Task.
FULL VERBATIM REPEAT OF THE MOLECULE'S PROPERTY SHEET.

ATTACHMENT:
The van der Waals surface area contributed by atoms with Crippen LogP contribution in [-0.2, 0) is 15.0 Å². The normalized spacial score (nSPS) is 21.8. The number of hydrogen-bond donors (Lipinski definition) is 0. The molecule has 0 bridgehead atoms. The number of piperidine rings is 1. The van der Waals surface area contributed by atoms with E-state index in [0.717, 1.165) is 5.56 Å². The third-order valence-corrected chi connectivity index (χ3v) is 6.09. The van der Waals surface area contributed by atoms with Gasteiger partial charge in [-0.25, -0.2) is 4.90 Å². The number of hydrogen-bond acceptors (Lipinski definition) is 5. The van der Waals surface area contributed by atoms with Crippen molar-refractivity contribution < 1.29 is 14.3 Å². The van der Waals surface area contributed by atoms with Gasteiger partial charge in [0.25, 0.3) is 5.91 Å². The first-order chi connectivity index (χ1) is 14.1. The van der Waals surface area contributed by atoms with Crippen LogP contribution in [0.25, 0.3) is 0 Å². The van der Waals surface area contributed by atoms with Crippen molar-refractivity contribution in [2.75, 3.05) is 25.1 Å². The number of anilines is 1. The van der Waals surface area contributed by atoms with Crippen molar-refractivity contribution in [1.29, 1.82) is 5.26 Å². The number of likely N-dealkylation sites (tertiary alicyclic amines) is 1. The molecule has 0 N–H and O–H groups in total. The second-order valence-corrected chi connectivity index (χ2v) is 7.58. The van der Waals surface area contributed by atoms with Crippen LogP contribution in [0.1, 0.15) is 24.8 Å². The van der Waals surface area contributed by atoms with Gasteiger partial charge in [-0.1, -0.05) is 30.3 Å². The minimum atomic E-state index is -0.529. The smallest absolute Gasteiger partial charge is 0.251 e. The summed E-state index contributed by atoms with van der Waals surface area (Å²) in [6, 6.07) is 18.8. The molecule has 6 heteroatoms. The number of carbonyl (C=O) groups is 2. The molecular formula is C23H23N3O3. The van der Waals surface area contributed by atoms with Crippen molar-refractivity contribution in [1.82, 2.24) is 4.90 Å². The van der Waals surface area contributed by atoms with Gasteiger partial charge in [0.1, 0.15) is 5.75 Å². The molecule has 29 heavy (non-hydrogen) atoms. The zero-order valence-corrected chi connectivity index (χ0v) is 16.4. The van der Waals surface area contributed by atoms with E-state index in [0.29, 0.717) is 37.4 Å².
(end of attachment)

The van der Waals surface area contributed by atoms with Crippen LogP contribution in [-0.2, 0) is 15.0 Å². The normalized spacial score (nSPS) is 21.8. The number of hydrogen-bond donors (Lipinski definition) is 0. The molecule has 0 bridgehead atoms. The number of piperidine rings is 1. The van der Waals surface area contributed by atoms with E-state index in [0.717, 1.165) is 5.56 Å². The third-order valence-corrected chi connectivity index (χ3v) is 6.09. The van der Waals surface area contributed by atoms with Gasteiger partial charge in [-0.25, -0.2) is 4.90 Å². The number of hydrogen-bond acceptors (Lipinski definition) is 5. The van der Waals surface area contributed by atoms with Crippen molar-refractivity contribution < 1.29 is 14.3 Å². The van der Waals surface area contributed by atoms with Gasteiger partial charge in [0.25, 0.3) is 5.91 Å². The first-order chi connectivity index (χ1) is 14.1. The van der Waals surface area contributed by atoms with Crippen LogP contribution in [0.25, 0.3) is 0 Å². The van der Waals surface area contributed by atoms with Crippen molar-refractivity contribution in [2.75, 3.05) is 25.1 Å². The number of anilines is 1. The van der Waals surface area contributed by atoms with Crippen molar-refractivity contribution in [1.29, 1.82) is 5.26 Å². The number of likely N-dealkylation sites (tertiary alicyclic amines) is 1. The molecule has 0 N–H and O–H groups in total. The second-order valence-corrected chi connectivity index (χ2v) is 7.58. The van der Waals surface area contributed by atoms with Crippen LogP contribution in [0.1, 0.15) is 24.8 Å². The van der Waals surface area contributed by atoms with Gasteiger partial charge in [-0.1, -0.05) is 30.3 Å². The minimum atomic E-state index is -0.529. The smallest absolute Gasteiger partial charge is 0.251 e. The summed E-state index contributed by atoms with van der Waals surface area (Å²) in [6, 6.07) is 18.8. The molecule has 6 heteroatoms. The number of carbonyl (C=O) groups is 2. The molecular formula is C23H23N3O3. The van der Waals surface area contributed by atoms with Crippen molar-refractivity contribution in [1.82, 2.24) is 4.90 Å². The van der Waals surface area contributed by atoms with Gasteiger partial charge in [0.1, 0.15) is 5.75 Å². The molecule has 29 heavy (non-hydrogen) atoms. The zero-order valence-corrected chi connectivity index (χ0v) is 16.4. The van der Waals surface area contributed by atoms with E-state index in [0.29, 0.717) is 37.4 Å².